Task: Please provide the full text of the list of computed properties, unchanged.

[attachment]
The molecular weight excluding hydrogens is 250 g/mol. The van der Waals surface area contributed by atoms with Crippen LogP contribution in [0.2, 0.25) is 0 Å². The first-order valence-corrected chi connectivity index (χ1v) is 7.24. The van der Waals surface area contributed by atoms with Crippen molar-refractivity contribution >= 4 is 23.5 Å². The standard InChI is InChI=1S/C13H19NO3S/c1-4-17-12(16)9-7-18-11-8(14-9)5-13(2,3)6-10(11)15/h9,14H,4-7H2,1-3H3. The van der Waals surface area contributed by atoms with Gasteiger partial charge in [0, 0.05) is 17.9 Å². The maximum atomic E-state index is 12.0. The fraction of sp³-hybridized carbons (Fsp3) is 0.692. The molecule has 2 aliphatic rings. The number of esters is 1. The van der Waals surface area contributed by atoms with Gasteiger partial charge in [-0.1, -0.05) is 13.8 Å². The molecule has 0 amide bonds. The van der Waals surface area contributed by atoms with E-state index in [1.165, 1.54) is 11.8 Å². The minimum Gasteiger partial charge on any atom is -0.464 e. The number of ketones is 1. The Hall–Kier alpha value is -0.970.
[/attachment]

The molecular weight excluding hydrogens is 250 g/mol. The van der Waals surface area contributed by atoms with Crippen LogP contribution in [0.2, 0.25) is 0 Å². The first-order valence-corrected chi connectivity index (χ1v) is 7.24. The van der Waals surface area contributed by atoms with Crippen molar-refractivity contribution >= 4 is 23.5 Å². The standard InChI is InChI=1S/C13H19NO3S/c1-4-17-12(16)9-7-18-11-8(14-9)5-13(2,3)6-10(11)15/h9,14H,4-7H2,1-3H3. The van der Waals surface area contributed by atoms with Gasteiger partial charge in [0, 0.05) is 17.9 Å². The maximum atomic E-state index is 12.0. The fraction of sp³-hybridized carbons (Fsp3) is 0.692. The molecule has 2 aliphatic rings. The number of esters is 1. The van der Waals surface area contributed by atoms with Gasteiger partial charge in [-0.1, -0.05) is 13.8 Å². The molecule has 0 amide bonds. The van der Waals surface area contributed by atoms with E-state index in [1.165, 1.54) is 11.8 Å². The minimum Gasteiger partial charge on any atom is -0.464 e. The number of ketones is 1. The Hall–Kier alpha value is -0.970.